So who’s breaking the political rules?

Most of the recent rhetoric about charities being too political has been about challenges to the Conservative-led government: think of the row about the Oxfam tweet and criticism of charities by ministers including Chris Grayling and Eric Pickles. So it’s ironic that the first instances to come to light in the election campaign concern four charities that added their name to The Daily Telegraph’s front page plea to vote Conservative. The Charity Commission is asking them to “remedy the situation swiftly.”

This naturally raises the question: how many other complaints has the commission been getting during the campaign about charities being involved in inappropriate political activity? You can be sure that some politicians and others with an axe to grind will be keeping a beady eye on their usual suspects and weighing in where they can.

The commission won’t answer the question, however. It will respond if specific names are put to it, as Third Sector did in the case of the Telegraph four. Beyond that, it won’t even give numbers of complaints, let alone names. The reason? Not helpful, can’t give a running commentary, proper analysis in due course, etc.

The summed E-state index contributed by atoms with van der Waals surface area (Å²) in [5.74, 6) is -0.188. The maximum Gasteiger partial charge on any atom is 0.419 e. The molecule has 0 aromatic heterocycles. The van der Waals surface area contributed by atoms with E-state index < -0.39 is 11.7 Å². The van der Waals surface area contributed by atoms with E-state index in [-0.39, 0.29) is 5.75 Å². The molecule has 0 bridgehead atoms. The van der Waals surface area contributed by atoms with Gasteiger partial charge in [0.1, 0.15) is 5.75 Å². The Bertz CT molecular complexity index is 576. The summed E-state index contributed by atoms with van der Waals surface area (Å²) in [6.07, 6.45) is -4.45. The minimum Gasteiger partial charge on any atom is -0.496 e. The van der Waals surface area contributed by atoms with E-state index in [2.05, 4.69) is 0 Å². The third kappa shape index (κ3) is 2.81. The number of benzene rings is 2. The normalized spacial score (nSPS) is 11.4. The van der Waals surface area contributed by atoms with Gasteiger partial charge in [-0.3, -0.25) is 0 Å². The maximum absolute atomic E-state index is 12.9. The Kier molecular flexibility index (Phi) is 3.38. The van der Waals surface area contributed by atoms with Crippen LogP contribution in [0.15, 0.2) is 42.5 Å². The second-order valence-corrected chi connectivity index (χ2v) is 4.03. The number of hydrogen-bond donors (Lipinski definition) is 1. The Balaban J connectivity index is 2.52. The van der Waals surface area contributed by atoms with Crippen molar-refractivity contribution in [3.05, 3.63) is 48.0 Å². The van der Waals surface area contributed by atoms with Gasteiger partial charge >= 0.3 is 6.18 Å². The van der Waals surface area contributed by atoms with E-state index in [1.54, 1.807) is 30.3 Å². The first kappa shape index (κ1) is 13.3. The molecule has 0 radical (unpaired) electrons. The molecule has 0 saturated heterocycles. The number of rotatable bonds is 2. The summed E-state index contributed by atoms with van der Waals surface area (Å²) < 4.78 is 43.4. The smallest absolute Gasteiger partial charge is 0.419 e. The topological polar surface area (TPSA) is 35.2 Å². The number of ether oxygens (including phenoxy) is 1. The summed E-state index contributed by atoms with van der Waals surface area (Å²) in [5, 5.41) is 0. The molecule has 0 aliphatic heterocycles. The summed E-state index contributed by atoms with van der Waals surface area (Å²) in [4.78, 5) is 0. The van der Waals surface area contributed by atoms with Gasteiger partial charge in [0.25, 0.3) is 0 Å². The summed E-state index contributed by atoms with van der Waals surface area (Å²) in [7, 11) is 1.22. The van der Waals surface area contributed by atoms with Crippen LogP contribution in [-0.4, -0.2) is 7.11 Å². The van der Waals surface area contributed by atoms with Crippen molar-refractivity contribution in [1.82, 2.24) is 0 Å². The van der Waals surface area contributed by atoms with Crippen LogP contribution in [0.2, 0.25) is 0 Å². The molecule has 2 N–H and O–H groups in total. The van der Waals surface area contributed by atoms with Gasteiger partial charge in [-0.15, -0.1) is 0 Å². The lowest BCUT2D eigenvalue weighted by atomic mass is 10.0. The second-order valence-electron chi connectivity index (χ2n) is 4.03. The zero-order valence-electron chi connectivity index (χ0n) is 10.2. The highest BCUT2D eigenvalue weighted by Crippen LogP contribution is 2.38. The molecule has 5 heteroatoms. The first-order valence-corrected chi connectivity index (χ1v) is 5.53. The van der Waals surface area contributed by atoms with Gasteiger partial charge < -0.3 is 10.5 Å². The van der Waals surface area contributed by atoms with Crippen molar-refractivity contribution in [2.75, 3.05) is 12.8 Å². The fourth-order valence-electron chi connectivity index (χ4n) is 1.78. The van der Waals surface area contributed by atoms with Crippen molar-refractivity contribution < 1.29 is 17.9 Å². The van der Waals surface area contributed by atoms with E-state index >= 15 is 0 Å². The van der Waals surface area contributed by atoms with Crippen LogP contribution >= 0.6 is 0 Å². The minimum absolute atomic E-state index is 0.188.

What the commission will say, though, is that the rapid response mechanism it announced earlier in the year has swung into action, dealing with complaints “swiftly to give both charities and the public confidence in what is and isn’t acceptable.” But how can said confidence be swiftly imparted if nothing will be said publicly until well after the event? Well, it turns out that the commission is referring in the above phrase to the individual charities complained about and those who have complained, as opposed to charities in general and the public at large. So the opportunity is not being taken, even in general terms, to alert the wider sector rapidly about any transgressions in the hope that others will avoid them.

The commission is also willing to say that the level of complaint is “not vastly different” than it was at the same stage in 2010, when a similar rigmarole of reluctance was played out. Once that election was over and the dust was settling, it revealed that 18 complaints had been received, 16 cases were opened, eight were found to be of no concern, and five charities were given “regulatory advice and guidance” (ie a reprimand). The remaining three were still under consideration when the statement was made and are now lost in the mists of time.

Last time, it took a Freedom of Information request from Third Sector, and a challenge to the initial unhelpful response by the commission, to elicit even those few details. This time the commission has pledged to review findings from its election case work, along with the impact of the lobbying act, once the campaign is over. Let’s hope it will publish a full and informative report promptly, giving not only numbers but an analysis of the nature and outcomes of the complaints so that people can learn from them. It’s reasonable for the names to be withheld of charities against whom no action is taken, but there’s surely a case for the commission to name those that it reprimands.